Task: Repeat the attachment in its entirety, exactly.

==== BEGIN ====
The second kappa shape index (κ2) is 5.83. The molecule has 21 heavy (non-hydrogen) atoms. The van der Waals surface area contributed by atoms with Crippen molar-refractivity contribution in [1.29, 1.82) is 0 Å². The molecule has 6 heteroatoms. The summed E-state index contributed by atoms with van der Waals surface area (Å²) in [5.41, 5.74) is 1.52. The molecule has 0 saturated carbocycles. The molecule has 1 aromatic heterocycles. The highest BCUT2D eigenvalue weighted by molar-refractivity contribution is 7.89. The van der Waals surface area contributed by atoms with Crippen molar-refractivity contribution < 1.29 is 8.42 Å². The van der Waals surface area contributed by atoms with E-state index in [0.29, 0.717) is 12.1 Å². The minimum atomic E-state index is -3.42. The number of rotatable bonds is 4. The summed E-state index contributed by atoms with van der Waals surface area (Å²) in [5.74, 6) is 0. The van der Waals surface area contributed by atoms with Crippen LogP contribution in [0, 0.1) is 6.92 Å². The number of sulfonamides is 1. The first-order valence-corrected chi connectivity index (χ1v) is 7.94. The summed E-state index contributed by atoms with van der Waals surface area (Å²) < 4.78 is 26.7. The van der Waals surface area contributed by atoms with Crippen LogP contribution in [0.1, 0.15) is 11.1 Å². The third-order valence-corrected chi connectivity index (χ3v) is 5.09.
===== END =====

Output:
The second kappa shape index (κ2) is 5.83. The molecule has 21 heavy (non-hydrogen) atoms. The van der Waals surface area contributed by atoms with Crippen molar-refractivity contribution in [1.29, 1.82) is 0 Å². The molecule has 6 heteroatoms. The summed E-state index contributed by atoms with van der Waals surface area (Å²) in [5.41, 5.74) is 1.52. The molecule has 0 saturated carbocycles. The molecule has 1 aromatic heterocycles. The highest BCUT2D eigenvalue weighted by molar-refractivity contribution is 7.89. The van der Waals surface area contributed by atoms with Crippen molar-refractivity contribution < 1.29 is 8.42 Å². The van der Waals surface area contributed by atoms with E-state index in [0.29, 0.717) is 12.1 Å². The minimum atomic E-state index is -3.42. The number of rotatable bonds is 4. The summed E-state index contributed by atoms with van der Waals surface area (Å²) in [5.74, 6) is 0. The van der Waals surface area contributed by atoms with Crippen LogP contribution in [0, 0.1) is 6.92 Å². The number of sulfonamides is 1. The first-order valence-corrected chi connectivity index (χ1v) is 7.94. The summed E-state index contributed by atoms with van der Waals surface area (Å²) < 4.78 is 26.7. The van der Waals surface area contributed by atoms with Crippen LogP contribution in [0.1, 0.15) is 11.1 Å². The third-order valence-corrected chi connectivity index (χ3v) is 5.09.